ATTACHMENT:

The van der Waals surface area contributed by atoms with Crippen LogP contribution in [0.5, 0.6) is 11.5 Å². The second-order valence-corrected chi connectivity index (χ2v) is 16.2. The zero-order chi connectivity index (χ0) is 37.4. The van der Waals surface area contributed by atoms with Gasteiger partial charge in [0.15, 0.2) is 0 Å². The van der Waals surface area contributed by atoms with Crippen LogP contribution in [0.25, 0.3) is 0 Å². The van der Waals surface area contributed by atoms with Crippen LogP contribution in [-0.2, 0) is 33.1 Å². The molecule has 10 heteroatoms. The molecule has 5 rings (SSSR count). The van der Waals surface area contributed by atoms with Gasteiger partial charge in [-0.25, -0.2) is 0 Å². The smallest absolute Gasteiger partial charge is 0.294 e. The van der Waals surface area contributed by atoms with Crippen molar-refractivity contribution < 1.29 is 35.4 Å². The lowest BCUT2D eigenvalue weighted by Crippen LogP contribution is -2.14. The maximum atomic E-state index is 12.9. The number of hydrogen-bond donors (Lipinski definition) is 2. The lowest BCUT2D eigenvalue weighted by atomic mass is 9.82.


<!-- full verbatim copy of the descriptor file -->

The van der Waals surface area contributed by atoms with Crippen LogP contribution in [0.5, 0.6) is 11.5 Å². The second-order valence-corrected chi connectivity index (χ2v) is 16.2. The zero-order chi connectivity index (χ0) is 37.4. The van der Waals surface area contributed by atoms with Gasteiger partial charge in [0.15, 0.2) is 0 Å². The van der Waals surface area contributed by atoms with Crippen LogP contribution in [0.25, 0.3) is 0 Å². The van der Waals surface area contributed by atoms with Crippen LogP contribution in [-0.2, 0) is 33.1 Å². The molecule has 10 heteroatoms. The molecule has 5 rings (SSSR count). The van der Waals surface area contributed by atoms with Gasteiger partial charge in [-0.25, -0.2) is 0 Å². The smallest absolute Gasteiger partial charge is 0.294 e. The van der Waals surface area contributed by atoms with Crippen molar-refractivity contribution < 1.29 is 35.4 Å². The lowest BCUT2D eigenvalue weighted by Crippen LogP contribution is -2.14. The maximum atomic E-state index is 12.9. The number of hydrogen-bond donors (Lipinski definition) is 2. The lowest BCUT2D eigenvalue weighted by atomic mass is 9.82.